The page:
BITBURGERCLUB- Bulgarian food is in many ways similar to food served in Greece and Turkey: tomatoes, cucumber and cheese salads (shopska salad), moussaka (musaka), filo cakes (byurek) and stuffed grape leaves (sarmi) between shared dishes. But there are important differences too, and the use of sunflower as a substitute for olive oil for cooking and flavoring is not the only one. Far from the Black Sea, there is less emphasis on fish dishes and a stronger dependence on vegetables and fruit. Eating often starts with a salad or a choice of traditional mezes (appetizers). They are usually accompanied by a glass of rakiya, local brandy. in addition to beetroot beer is also famous for its variety of delicious dishes that have always been hunted by visitors.
Many traditional Bulgarian dishes serve yogurt, cheese, herbs and spices. Chubritsa is an herb that is similar to oregano and appears dry and crumbles into soups, stews and even bread. Cold tar scented dill soup is very cool on a hot summer day. Many meatless dishes, such as ‘monastery style’ bean soup from white kidney beans and vegetables. It is believed that this dish originated from one of the country’s religious orders. Bulgarians like vegetable dishes, paprika is a favorite. Usually roasted, in summer paprika is filled with a mixture of cheese and eggs and fried. Carp caught in Bulgarian rivers such as the Danube is a traditional dish served on the important holiday of St. Nicholas. On Christmas and New Year, you will taste delicious bananas with good luck charm hidden among filo leaves.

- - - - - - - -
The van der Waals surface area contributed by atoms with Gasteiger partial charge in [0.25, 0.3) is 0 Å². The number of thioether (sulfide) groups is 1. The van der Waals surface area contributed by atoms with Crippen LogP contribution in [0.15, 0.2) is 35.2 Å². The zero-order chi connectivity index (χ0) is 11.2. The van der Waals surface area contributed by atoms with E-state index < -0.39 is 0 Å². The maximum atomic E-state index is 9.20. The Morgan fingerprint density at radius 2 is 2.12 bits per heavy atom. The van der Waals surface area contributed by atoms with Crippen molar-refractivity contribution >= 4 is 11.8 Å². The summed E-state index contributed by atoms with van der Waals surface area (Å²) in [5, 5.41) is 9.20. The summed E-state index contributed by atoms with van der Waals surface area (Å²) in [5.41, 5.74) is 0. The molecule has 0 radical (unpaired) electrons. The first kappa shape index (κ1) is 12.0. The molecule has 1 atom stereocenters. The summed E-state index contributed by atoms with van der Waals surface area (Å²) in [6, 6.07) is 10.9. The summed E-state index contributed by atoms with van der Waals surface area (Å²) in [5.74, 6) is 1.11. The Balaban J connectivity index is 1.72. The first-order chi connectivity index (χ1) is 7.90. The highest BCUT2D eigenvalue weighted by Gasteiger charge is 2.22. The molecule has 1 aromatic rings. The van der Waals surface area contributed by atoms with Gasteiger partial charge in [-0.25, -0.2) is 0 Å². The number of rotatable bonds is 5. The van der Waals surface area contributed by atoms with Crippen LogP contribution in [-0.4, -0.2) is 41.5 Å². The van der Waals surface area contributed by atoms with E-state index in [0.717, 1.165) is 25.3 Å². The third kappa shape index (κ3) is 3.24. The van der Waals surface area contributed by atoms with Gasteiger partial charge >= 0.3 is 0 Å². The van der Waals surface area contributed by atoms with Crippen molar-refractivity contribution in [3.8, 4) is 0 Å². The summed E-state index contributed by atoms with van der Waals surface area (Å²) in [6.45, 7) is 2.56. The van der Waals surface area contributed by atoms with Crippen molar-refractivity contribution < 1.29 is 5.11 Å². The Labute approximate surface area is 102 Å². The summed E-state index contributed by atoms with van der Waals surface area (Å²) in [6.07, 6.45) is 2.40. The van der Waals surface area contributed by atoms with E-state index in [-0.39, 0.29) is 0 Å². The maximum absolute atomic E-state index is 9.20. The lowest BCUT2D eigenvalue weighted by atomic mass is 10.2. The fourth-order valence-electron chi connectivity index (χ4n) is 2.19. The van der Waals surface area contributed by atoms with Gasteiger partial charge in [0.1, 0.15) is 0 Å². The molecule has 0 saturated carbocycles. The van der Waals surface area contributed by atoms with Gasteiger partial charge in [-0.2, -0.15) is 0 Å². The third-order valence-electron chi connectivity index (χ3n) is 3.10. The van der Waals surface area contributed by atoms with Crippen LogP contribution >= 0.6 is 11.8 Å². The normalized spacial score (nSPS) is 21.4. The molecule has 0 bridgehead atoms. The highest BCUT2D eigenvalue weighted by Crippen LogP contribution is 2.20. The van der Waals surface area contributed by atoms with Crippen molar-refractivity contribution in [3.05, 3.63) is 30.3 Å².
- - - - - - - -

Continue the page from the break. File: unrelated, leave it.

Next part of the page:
Geography plays the biggest role in regional variations of Bulgarian cuisine. Livestock farming in the lower mountains – especially in Rhodopes, Stara Planina, Strandzha, Rila and Pirin – is a tradition that has existed for thousands of years. The ubiquitous Kiselo mlyako (yogurt made from cow’s milk) is usually eaten mediocre, but also forms the basis for cold tarator soup and ayryan drinks. Bulgarian cheese will be a familiar sight for most visitors, because it is very similar to Greek feta cheese. However, it is not recommended to compare it in front of Bulgarians – unless you say that the Bulgarian version is better. Cheese appears in a large number of dishes, from banitsa filo pastry to shopska salad. Hard yellow cheese called kashkaval is not widely used, but is an important part of every meze. Famous Bulgarian sausages and preserved meat are also the key to all meze dish groups.
Spicy sausages such as sudzhuk, banski staretz and strandzhanski dyado, and cured elenski ham, but, seasoned with spices, all stemmed from the need to preserve meat to survive the long, bitter winter in the mountains. Warm stew is also a mountain tradition, with kavarma and pork ribs with red beans among the tastiest and most popular.